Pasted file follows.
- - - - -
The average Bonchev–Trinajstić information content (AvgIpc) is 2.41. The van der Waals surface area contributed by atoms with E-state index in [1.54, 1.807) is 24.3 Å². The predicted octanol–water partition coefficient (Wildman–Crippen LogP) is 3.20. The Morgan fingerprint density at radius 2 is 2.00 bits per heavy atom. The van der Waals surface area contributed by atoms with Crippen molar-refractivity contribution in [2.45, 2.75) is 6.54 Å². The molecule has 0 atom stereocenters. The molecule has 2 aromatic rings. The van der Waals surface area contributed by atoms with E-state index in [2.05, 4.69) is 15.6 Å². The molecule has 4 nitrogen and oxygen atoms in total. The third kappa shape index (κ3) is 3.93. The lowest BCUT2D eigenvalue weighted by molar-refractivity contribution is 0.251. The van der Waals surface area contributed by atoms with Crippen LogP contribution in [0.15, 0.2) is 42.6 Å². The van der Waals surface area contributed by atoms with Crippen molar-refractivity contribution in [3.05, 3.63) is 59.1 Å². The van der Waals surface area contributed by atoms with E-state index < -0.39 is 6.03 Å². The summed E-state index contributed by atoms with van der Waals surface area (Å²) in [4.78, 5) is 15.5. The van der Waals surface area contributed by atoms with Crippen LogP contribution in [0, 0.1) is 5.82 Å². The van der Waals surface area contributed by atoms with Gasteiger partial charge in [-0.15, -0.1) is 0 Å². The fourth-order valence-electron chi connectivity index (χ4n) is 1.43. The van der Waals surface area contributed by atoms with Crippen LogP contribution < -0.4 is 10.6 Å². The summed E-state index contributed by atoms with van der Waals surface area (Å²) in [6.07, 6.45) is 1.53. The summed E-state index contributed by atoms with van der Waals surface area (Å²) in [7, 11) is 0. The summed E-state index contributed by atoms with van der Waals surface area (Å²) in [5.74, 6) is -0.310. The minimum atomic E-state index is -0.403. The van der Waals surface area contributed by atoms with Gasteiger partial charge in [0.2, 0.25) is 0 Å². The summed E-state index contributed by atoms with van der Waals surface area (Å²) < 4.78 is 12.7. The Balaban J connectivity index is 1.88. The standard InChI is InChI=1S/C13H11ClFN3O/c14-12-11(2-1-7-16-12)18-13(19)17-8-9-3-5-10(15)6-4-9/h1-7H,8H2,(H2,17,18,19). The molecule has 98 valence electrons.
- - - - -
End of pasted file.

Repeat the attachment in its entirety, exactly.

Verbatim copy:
The average Bonchev–Trinajstić information content (AvgIpc) is 2.41. The van der Waals surface area contributed by atoms with E-state index in [1.54, 1.807) is 24.3 Å². The predicted octanol–water partition coefficient (Wildman–Crippen LogP) is 3.20. The Morgan fingerprint density at radius 2 is 2.00 bits per heavy atom. The van der Waals surface area contributed by atoms with Crippen molar-refractivity contribution in [2.45, 2.75) is 6.54 Å². The molecule has 0 atom stereocenters. The molecule has 2 aromatic rings. The van der Waals surface area contributed by atoms with E-state index in [2.05, 4.69) is 15.6 Å². The molecule has 4 nitrogen and oxygen atoms in total. The third kappa shape index (κ3) is 3.93. The lowest BCUT2D eigenvalue weighted by molar-refractivity contribution is 0.251. The van der Waals surface area contributed by atoms with Crippen LogP contribution in [0.15, 0.2) is 42.6 Å². The van der Waals surface area contributed by atoms with Crippen molar-refractivity contribution in [3.05, 3.63) is 59.1 Å². The van der Waals surface area contributed by atoms with E-state index < -0.39 is 6.03 Å². The summed E-state index contributed by atoms with van der Waals surface area (Å²) in [4.78, 5) is 15.5. The van der Waals surface area contributed by atoms with Crippen LogP contribution in [0, 0.1) is 5.82 Å². The van der Waals surface area contributed by atoms with Gasteiger partial charge in [-0.15, -0.1) is 0 Å². The fourth-order valence-electron chi connectivity index (χ4n) is 1.43. The van der Waals surface area contributed by atoms with Crippen LogP contribution < -0.4 is 10.6 Å². The summed E-state index contributed by atoms with van der Waals surface area (Å²) in [6.07, 6.45) is 1.53. The summed E-state index contributed by atoms with van der Waals surface area (Å²) in [7, 11) is 0. The summed E-state index contributed by atoms with van der Waals surface area (Å²) in [5.74, 6) is -0.310. The minimum atomic E-state index is -0.403. The van der Waals surface area contributed by atoms with Gasteiger partial charge in [0.2, 0.25) is 0 Å². The summed E-state index contributed by atoms with van der Waals surface area (Å²) < 4.78 is 12.7. The Balaban J connectivity index is 1.88. The standard InChI is InChI=1S/C13H11ClFN3O/c14-12-11(2-1-7-16-12)18-13(19)17-8-9-3-5-10(15)6-4-9/h1-7H,8H2,(H2,17,18,19). The molecule has 98 valence electrons.